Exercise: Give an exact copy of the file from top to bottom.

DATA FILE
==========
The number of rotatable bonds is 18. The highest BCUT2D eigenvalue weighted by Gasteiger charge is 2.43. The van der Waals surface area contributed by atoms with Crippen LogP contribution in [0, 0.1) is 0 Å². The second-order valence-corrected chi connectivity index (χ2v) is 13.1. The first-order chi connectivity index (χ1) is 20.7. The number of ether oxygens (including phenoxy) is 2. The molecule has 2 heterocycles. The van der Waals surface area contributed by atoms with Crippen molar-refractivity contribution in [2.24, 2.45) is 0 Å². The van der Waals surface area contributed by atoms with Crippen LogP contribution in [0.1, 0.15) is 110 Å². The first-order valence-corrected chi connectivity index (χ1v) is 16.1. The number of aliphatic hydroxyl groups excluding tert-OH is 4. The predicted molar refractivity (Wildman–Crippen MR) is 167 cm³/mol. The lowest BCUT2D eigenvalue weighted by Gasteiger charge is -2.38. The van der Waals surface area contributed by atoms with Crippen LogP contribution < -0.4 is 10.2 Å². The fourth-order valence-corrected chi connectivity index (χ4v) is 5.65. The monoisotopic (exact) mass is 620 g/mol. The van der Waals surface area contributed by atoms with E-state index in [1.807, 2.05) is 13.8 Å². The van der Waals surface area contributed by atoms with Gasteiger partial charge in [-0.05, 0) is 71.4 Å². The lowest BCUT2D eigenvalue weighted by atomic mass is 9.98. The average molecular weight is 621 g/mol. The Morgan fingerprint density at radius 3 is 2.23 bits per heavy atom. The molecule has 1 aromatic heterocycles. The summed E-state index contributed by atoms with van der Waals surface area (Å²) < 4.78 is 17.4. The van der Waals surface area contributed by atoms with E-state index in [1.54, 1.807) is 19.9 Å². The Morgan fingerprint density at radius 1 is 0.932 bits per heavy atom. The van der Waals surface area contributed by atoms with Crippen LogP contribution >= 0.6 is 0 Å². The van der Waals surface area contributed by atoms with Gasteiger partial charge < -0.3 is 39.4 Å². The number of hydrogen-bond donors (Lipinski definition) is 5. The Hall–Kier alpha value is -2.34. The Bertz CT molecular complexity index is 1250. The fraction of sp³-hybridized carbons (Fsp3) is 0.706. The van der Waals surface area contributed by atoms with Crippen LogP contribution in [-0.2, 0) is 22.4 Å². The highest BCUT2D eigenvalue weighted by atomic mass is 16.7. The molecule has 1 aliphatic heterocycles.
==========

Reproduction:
The number of rotatable bonds is 18. The highest BCUT2D eigenvalue weighted by Gasteiger charge is 2.43. The van der Waals surface area contributed by atoms with Crippen LogP contribution in [0, 0.1) is 0 Å². The second-order valence-corrected chi connectivity index (χ2v) is 13.1. The first-order chi connectivity index (χ1) is 20.7. The number of ether oxygens (including phenoxy) is 2. The molecule has 2 heterocycles. The van der Waals surface area contributed by atoms with Crippen molar-refractivity contribution in [2.24, 2.45) is 0 Å². The van der Waals surface area contributed by atoms with Crippen LogP contribution in [0.1, 0.15) is 110 Å². The first-order valence-corrected chi connectivity index (χ1v) is 16.1. The number of aliphatic hydroxyl groups excluding tert-OH is 4. The predicted molar refractivity (Wildman–Crippen MR) is 167 cm³/mol. The lowest BCUT2D eigenvalue weighted by Gasteiger charge is -2.38. The van der Waals surface area contributed by atoms with Crippen LogP contribution < -0.4 is 10.2 Å². The fourth-order valence-corrected chi connectivity index (χ4v) is 5.65. The monoisotopic (exact) mass is 620 g/mol. The van der Waals surface area contributed by atoms with E-state index in [1.807, 2.05) is 13.8 Å². The van der Waals surface area contributed by atoms with Gasteiger partial charge in [-0.05, 0) is 71.4 Å². The lowest BCUT2D eigenvalue weighted by atomic mass is 9.98. The average molecular weight is 621 g/mol. The Morgan fingerprint density at radius 3 is 2.23 bits per heavy atom. The molecule has 1 aromatic heterocycles. The summed E-state index contributed by atoms with van der Waals surface area (Å²) < 4.78 is 17.4. The van der Waals surface area contributed by atoms with E-state index in [1.54, 1.807) is 19.9 Å². The Morgan fingerprint density at radius 1 is 0.932 bits per heavy atom. The van der Waals surface area contributed by atoms with Crippen LogP contribution >= 0.6 is 0 Å². The van der Waals surface area contributed by atoms with Gasteiger partial charge < -0.3 is 39.4 Å². The number of hydrogen-bond donors (Lipinski definition) is 5. The Hall–Kier alpha value is -2.34. The Bertz CT molecular complexity index is 1250. The fraction of sp³-hybridized carbons (Fsp3) is 0.706. The van der Waals surface area contributed by atoms with Crippen LogP contribution in [-0.2, 0) is 22.4 Å². The highest BCUT2D eigenvalue weighted by atomic mass is 16.7. The molecule has 1 aliphatic heterocycles.